Wind and solar, in all regions, have clearly moved into an adoption phase. In the EU, they are also in the post-adoption and more challenging integration phase with the incumbent thermal technology. This is slowing progress as pricing and capacity utilization issues start to become complex.

But for the reasons we have discussed, China has obviously the most focused and confident investment profile in solar and wind, and will continue with the pace of investment, and thus establish itself as a leader of the new energy technology.

Kingsmill Bond covers the rationale is detail here, but in brief, propelled by the necessity to carve a new energy pathway, the country already supplies about 50% of the world’s wind turbines and 70% of its PV solar panels. It has a deep manufacturing capability and culture suited to the new energy requirements, and it can learn by doing via installation and grid deployment in its own vast territory. In a word, it has Momentum in this arena.

As China deploys these technologies at break-neck speed, they will have to quickly find solutions for solar and wind’s supposed great weakness – intermittency integration with the thermal grid.

China has encountered these issues already, and has had to curtail wind energy grid connections for example, resulting in unutilized capacity of installed equipment. In fact its FYP13 specifically attempts to address this by setting curtailment targets of 5%, down from 15% experienced today.

So it is likely, due to the necessity behind its huge investment, that China will also find solutions quickly regarding storage, high voltage transmission, dynamic modeling, pricing and so on.

When it does, these solutions will be available to all future solar / wind energy installers – likely offering the new path dependency to India and other growth markets.

In addition, it can potentially sell the solutions to mature grid operators in the EU and US.

In short – the integration “intermittency problem” is not going to be some fundamental flaw; it is going to be merely a complicated engineering problem with a transformative solution, comparable to finding a far lighter lithium-ion battery for EVs, or, further back, large-scale extreme low-temperature pressurization for global gas shipments.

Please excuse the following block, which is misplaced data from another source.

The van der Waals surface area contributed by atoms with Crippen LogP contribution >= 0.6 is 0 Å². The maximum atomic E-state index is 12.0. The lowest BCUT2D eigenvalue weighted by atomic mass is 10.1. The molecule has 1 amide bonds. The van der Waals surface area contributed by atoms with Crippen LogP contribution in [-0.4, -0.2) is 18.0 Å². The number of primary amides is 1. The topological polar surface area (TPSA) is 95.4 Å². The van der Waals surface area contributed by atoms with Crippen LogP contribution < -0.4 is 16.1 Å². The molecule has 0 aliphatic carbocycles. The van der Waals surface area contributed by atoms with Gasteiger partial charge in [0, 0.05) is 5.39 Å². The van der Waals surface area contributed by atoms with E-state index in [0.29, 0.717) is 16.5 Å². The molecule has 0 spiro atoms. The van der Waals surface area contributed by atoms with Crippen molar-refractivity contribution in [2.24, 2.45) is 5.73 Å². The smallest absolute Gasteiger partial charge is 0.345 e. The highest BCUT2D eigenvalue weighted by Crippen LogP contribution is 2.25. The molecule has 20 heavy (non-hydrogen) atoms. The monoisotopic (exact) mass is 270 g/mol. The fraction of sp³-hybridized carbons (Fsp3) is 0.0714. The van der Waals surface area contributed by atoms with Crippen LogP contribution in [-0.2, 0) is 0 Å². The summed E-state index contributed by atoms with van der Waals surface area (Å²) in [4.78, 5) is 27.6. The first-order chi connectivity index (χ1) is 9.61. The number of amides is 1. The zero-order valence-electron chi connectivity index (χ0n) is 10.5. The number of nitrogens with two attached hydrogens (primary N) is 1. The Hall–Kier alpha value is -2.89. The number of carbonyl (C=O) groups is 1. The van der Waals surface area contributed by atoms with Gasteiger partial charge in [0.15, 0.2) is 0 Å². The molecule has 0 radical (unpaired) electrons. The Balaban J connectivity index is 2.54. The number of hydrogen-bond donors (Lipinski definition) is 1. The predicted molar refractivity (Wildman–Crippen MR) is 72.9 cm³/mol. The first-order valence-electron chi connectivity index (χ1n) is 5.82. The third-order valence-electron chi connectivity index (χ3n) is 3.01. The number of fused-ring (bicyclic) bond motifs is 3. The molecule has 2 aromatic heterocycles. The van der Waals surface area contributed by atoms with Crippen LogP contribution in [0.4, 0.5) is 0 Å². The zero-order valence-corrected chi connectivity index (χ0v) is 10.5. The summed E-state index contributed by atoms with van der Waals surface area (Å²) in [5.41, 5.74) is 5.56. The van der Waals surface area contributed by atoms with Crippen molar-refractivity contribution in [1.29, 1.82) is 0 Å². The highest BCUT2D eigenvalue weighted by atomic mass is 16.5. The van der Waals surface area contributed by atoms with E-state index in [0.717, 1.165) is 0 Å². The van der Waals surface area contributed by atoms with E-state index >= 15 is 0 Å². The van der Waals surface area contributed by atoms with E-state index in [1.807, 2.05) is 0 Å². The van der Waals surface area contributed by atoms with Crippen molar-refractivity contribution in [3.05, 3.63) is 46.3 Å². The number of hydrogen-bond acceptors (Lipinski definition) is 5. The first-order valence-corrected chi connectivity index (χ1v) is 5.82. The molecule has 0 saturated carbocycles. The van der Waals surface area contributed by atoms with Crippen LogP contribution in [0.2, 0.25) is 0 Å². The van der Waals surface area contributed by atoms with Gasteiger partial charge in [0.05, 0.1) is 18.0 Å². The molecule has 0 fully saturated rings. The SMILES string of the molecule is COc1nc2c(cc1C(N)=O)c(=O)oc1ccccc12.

In this way, China’s deep investment in the solar and wind market will consolidate the technology’s efficiency, and provide solutions to current adoption issues, accelerating its wider deployment both in developing economies, and mature regions such as the EU facing integration issues.

Timing is Everything

It’s bad luck for the incumbent fossil fuel technology that at a period of declining overall demand, a more effective and attractive technology appears.

And in this case it is not just another thermal variant, but a new scalable, flexible and manufactured alternative whose costs decline quickly over time, and whose long-term environmental effects are far more benign.

It’s also worse luck that the largest manufacturing nation on earth is leading the deployment of this new technology through a potent mix of internal necessity, and the opportunity to on-sell its engineering solutions.

China’s rise to the top of the solar and wind investment league will therefore knock key non-OECD markets off the path dependency toward fossil fuels more rapidly then traditional forecasts expect. It’s likely India will follow suit for example, as it has almost the perfect geographical structure for solar efficiency.

The incumbent fossil fuel industry will now have to confront not a gradual, but a rapid transition to an alternative energy source.

To restate, by 2020 the growth in demand for fossil fuels in the global electricity market will be zero.

The necessity for them will have peaked.

How coal and gas then sort out this decline in demand amongst themselves will be complicated and disruptive; and how fossil fuel dependency clashes with solar and wind adoption also problematic.

But the reality remains: with China’s massive involvement in the manufactured energy market, solar and wind development and deployment will accelerate dramatically.